To make custom types in WordPress multilingual, your custom types need to be declared according to the recommended WordPress procedure:

  1. Make sure they’re registered on the ‘init‘ hook
  2. Never use a GetText call for the custom post type
  3. Always use the constants TRUE and FALSE. 0 and 1 may not work.
  4. Check the WordPress Codex for complete documentation –

Here is a working example that we use on our own website.

add_action('init', 'icl_theme_register_custom', 0);
function icl_theme_register_custom() {
        array('post', 'page'),
            'hierarchical' => true,
            'label' => 'Service type',
            'query_var' => true,
            'rewrite' => true

        register_post_type( 'testimonial',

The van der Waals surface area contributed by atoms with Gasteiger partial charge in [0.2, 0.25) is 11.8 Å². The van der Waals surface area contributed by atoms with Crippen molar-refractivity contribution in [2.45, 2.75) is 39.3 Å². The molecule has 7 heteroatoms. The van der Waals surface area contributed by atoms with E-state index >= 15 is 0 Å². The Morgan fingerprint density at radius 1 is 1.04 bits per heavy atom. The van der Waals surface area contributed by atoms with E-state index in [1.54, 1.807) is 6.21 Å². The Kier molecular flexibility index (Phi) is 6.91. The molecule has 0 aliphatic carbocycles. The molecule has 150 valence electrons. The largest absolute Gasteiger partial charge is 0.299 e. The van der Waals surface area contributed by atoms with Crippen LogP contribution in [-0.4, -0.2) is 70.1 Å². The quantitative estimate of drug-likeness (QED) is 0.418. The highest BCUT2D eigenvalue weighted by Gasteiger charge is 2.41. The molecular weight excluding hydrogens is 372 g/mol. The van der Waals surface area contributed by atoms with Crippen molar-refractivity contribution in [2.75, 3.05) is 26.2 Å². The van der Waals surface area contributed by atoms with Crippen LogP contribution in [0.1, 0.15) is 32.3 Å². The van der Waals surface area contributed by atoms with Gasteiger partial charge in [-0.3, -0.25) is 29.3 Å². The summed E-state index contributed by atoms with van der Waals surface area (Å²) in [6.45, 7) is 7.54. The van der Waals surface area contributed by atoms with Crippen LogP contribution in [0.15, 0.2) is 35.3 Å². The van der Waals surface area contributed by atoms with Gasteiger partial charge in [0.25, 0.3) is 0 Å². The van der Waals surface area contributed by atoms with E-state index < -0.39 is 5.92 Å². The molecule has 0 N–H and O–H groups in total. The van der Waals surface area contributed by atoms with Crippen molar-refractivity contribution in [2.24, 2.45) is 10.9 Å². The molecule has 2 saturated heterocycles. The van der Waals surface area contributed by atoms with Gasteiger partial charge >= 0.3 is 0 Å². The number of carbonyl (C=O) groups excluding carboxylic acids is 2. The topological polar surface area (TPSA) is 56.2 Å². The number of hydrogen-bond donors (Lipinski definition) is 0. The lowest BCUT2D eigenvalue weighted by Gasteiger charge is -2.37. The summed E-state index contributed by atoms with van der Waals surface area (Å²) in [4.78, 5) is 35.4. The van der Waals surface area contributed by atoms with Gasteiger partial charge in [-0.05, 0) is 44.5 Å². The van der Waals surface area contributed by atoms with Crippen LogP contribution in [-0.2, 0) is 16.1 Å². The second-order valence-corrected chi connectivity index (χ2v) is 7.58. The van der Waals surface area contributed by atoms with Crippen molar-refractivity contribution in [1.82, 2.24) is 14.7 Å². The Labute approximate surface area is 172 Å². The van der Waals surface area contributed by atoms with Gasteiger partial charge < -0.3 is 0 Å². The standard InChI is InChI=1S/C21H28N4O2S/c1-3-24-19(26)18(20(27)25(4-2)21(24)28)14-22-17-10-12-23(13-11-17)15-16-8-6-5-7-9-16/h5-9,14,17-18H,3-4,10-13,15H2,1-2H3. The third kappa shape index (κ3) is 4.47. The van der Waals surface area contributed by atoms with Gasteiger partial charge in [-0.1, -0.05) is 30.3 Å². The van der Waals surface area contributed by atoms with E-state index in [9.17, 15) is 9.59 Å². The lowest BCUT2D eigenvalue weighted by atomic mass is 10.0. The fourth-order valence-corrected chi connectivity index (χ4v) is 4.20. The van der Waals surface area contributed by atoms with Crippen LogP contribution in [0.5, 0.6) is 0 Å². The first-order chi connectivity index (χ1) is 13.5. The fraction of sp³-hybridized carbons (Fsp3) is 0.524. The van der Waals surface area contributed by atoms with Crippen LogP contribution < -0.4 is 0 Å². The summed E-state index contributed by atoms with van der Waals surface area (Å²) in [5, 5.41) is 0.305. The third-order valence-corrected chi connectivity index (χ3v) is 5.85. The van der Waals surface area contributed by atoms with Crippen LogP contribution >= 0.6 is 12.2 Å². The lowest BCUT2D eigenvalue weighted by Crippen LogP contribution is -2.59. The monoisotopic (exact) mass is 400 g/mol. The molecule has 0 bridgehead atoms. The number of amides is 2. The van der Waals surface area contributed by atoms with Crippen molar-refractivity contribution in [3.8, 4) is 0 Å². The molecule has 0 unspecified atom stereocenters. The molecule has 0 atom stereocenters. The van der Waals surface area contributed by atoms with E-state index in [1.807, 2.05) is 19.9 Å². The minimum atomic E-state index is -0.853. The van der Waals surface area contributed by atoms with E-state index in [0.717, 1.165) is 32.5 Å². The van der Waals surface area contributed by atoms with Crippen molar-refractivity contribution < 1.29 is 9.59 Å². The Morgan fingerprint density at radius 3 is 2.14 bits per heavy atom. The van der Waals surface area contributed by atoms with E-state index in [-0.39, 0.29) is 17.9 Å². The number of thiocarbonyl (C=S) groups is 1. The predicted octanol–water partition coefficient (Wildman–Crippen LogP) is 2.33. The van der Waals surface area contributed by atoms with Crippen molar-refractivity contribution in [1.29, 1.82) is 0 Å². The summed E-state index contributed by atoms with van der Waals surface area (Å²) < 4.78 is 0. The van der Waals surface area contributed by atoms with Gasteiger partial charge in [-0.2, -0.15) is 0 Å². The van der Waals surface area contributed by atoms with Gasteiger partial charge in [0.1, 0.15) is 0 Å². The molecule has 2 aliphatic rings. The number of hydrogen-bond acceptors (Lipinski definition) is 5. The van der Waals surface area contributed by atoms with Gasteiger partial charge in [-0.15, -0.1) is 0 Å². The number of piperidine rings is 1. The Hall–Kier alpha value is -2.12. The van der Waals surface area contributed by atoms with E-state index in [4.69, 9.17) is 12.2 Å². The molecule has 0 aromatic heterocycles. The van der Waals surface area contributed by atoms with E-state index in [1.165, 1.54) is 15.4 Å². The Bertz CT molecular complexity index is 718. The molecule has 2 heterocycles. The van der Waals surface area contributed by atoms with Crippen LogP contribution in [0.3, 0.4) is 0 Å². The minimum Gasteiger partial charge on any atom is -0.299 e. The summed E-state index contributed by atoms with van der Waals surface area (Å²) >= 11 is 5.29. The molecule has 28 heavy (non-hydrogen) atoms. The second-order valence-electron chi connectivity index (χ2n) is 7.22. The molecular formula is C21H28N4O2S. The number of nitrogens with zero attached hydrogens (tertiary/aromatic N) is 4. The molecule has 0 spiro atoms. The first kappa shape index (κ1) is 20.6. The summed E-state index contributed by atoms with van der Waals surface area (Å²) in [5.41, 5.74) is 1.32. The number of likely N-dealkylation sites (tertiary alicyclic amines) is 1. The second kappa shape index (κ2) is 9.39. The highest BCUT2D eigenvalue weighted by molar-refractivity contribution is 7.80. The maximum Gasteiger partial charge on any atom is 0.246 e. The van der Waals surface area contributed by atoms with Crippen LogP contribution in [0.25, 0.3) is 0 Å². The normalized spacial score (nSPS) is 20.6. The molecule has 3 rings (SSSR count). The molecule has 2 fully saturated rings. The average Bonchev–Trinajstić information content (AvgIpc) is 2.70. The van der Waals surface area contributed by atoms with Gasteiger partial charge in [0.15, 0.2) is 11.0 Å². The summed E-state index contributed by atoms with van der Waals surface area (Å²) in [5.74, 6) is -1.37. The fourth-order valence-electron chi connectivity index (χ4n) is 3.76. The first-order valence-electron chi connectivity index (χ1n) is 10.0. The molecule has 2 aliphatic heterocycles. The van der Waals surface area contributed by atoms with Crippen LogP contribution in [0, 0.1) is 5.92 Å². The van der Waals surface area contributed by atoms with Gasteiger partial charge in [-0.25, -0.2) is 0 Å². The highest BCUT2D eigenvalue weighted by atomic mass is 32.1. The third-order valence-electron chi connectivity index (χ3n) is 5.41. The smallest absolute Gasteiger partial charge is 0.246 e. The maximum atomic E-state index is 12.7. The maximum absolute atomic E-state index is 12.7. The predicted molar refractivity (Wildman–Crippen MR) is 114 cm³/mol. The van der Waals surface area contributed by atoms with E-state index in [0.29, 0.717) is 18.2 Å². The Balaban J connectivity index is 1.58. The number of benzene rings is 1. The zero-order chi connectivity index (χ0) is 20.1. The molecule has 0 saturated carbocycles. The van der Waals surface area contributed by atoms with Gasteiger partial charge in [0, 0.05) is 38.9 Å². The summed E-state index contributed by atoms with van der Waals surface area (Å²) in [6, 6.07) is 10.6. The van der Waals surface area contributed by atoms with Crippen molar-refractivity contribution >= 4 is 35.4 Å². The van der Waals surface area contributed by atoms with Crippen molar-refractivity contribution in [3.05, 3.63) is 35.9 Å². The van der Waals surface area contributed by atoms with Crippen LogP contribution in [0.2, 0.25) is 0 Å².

'description' => __( 'Testimonials.' ),
            'labels' => array(
                'name' => __( 'Testimonials' ),
                'singular_name' => __( 'Testimonial' ),
                'add_new' => __( 'Add New' ),
                'add_new_item' => __( 'Add New Testimonial' ),
                'edit' => __( 'Edit' ),
                'edit_item' => __( 'Edit Testimonial' ),
                'new_item' => __( 'New Testimonial' ),
                'view' => __( 'View Testimonial' ),

Then, you can choose if these custom types are translatable or not.

If you are using the Translation Management module, go to WPML->Translation Management and click on the Multilingual Content Setup tab. Otherwise, without the Translation Management module, you will find these options under WPML->Translation Options.

Multilingual Content Setup at the Bottom of Edit Screens

When custom types are translatable, they have language attributes. Each entry will appear for a specific language only and you can translate them to other languages.

WPML will filter the entires per language when you use the WordPress API calls to load them.

When not translatable, WPML doesn’t filter the custom type and entries will appear for all languages. This is useful if the data is not unique per language.